As for the practice of mindfulness in some especially capitalist and highly-demanding workplaces, I find it likely that, in the beginning, such practice can help workers to release part of their tensions. As a consequence, they’ll have more energy and a greater capacity for focusing on their work. I think, however, that mindfulness is one of the most socially and politically revolutionary tasks we can undertake.

In an order where introspection is systemically hampered, practicing it can really make a difference. In fact, it is my belief (but also an idea implied by politicians, philosophers and social scientists who speak of alienation and false consciousness) that our lack of introspection favours the current state of affairs. Therapists, educators and scholars have highlighted the potential of mindfulness for liberating people from sedimented harmful prejudices instilled by culture and institutions. Again, I will use myself as an example.

I come from a low-income background, I am very critical of inequalities, I am a gay man, a feminist, a former volunteer in immigration assistance NGOs. When I started meditating, among the first emotions I found within me there was sexism, and classism, and racism, and,
yes, also what specialists call internalised homophobia. Not in vain, I had been raised in a society where explicit and implicit messages of such upsetting sorts are steadily served for children to absorb. Consciously (in my thoughts), I was a feminist and a proud defender of LGBTQ collectives, unconsciously (in a fraction of my guts), I wasn’t so convinced. Meditation helped me become a better person to others and to myself. It still does, in fact, for this process never ends. Furthermore, researchers in psychology and education have found in mindfulness a great tool for women to regain the sense of self-worth taken away from them. Feminist theorist Keya Maitra, on the other hand, has argued that meditation can help raise feminist consciousness in women as they confront their own prejudices about women in general and about themselves as women in particular.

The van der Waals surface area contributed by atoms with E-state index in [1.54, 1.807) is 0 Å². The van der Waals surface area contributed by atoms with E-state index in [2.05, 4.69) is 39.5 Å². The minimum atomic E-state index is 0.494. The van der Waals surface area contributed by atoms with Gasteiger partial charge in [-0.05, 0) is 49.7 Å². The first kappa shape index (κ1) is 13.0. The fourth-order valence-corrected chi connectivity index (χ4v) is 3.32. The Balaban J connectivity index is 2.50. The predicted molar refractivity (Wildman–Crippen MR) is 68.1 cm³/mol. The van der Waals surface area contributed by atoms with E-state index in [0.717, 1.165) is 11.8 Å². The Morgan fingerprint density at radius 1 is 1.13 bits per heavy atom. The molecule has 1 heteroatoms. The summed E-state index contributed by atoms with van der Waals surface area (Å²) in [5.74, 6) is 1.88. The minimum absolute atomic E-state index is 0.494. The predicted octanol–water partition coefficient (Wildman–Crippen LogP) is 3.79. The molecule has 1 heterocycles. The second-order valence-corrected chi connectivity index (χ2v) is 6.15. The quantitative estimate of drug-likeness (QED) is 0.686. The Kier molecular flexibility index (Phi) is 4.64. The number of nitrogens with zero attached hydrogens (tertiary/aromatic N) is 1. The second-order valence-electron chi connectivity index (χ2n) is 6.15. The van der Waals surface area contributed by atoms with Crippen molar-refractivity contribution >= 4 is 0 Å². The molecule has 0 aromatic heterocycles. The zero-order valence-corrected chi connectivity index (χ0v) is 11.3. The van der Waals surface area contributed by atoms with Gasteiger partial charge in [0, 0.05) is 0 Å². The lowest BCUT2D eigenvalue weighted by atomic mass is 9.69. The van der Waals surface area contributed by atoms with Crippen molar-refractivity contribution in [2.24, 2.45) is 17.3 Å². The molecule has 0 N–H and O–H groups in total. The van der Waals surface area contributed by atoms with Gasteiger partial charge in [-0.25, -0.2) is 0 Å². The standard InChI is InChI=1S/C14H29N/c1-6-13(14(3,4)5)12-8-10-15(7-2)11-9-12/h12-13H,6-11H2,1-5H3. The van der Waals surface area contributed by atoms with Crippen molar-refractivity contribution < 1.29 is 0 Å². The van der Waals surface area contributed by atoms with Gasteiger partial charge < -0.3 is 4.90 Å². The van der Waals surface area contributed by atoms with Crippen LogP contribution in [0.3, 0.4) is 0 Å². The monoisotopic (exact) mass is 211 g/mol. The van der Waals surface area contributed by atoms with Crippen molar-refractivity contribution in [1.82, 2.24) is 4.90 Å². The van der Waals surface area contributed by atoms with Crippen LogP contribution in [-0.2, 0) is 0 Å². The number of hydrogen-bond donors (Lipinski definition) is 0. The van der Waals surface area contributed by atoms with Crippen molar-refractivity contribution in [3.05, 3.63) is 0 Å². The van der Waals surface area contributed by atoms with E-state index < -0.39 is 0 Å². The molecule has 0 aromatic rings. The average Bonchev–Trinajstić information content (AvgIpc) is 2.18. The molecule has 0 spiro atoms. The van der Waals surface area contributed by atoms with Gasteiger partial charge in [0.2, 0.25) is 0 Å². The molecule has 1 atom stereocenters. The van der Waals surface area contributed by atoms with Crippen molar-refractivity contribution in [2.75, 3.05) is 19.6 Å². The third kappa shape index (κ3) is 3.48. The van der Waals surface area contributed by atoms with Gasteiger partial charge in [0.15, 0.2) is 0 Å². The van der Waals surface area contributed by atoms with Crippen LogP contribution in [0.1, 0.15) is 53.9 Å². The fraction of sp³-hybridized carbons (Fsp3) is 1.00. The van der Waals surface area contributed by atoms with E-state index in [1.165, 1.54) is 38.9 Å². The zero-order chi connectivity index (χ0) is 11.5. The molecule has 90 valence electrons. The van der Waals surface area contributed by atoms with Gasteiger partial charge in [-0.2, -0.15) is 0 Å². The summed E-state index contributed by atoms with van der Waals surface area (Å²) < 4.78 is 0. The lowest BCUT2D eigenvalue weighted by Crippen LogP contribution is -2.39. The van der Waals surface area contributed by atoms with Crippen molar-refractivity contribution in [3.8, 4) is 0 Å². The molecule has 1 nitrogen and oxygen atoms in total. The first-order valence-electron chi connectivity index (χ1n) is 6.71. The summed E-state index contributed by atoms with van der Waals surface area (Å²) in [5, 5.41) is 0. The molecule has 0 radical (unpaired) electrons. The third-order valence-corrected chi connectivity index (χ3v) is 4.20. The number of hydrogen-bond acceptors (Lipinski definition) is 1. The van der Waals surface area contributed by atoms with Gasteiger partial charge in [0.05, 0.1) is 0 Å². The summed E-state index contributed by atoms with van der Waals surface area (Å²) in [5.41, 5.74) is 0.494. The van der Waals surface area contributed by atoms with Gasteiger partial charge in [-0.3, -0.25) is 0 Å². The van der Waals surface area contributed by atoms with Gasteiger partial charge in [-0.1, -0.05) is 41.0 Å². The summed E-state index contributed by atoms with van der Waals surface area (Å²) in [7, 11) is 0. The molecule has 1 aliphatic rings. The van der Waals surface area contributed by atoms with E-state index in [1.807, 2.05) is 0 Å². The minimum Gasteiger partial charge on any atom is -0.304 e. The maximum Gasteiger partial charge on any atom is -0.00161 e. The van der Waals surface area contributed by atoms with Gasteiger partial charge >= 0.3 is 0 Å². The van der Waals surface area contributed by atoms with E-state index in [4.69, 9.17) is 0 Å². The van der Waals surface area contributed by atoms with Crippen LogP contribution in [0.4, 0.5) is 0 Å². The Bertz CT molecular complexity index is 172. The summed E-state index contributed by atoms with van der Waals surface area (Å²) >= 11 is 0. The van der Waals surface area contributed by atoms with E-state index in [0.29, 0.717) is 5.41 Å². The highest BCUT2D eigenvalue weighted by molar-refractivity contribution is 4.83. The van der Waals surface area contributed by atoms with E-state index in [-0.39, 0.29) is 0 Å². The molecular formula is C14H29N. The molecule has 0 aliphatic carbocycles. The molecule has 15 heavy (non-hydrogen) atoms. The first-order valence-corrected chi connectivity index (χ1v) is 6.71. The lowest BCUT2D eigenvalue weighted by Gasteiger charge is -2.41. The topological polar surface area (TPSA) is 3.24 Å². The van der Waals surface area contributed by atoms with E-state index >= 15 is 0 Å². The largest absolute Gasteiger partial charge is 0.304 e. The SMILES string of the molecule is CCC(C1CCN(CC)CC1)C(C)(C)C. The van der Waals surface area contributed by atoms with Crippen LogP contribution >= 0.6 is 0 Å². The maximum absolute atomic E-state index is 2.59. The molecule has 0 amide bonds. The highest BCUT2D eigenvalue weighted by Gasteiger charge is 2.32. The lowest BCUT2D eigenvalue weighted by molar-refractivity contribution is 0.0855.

Miracles E-20-7

Unfortunately, it will be impossible for many to find the time and place to engage in this practice (despite the fact that you need only ten minutes a day). In some homes there’s no room for the privacy and silence needed, and to-do lists are often too long, especially in the case of women. This is why, when the COVID-19 crisis is over, one of our priorities should be the inclusion of mindfulness in educative curricula so that everybody has the tools and opportunity to develop their emotional intelligence.

The states of mind of a large number of secluded citizens these days prove this need.

HOW TO START?

I usually recommend the short but wonderful books Mindfulness for Beginners and Wherever You Go, There You Are: Mindfulness Meditation in Everyday Life, by Kabat-Zinn himself. For a
deeper and detailed exploration of the relationships we have with our emotions, your book is Face to Face with Fear, by Krishnananda (Please, do not be misguided by the author’s name. He’s a psychiatrist with degrees from Harvard and California).

“Move straight ahead, people!”

(Listen to Andy Bey’s “Celestial Blues”here: https://www.youtube.com/watch?v=H0agx-dwrFE.
For the wonderful rework by The Avener, use this address: https://www.youtube.com/watch?v=gFtHY85UieM)

Image Credits

Illustration by Daren Thomas (https://realfunwow.com/, IG: realfunwow)

A man on a hammock in a balcony in Brooklyn, New York. Photo by Lucas Jackson / Reuters.

Front cover of Andy Bey’s album Experience and Judgment

Tibetan Kalachakra Mandala (Source: http://www.handmadeexpo.com/client/?action=show_product_single&cid=396&scid=434&pid=15987).

Buddha between roots in Ayutthaya, Thailand: Photo by Ohm Kittipong on Unsplash

Lotus and Grasses, by Judith McMillan

Miracles of Each Moment E-20-7, by Kazuaki Tanahashi (https://www.brushmind.net/)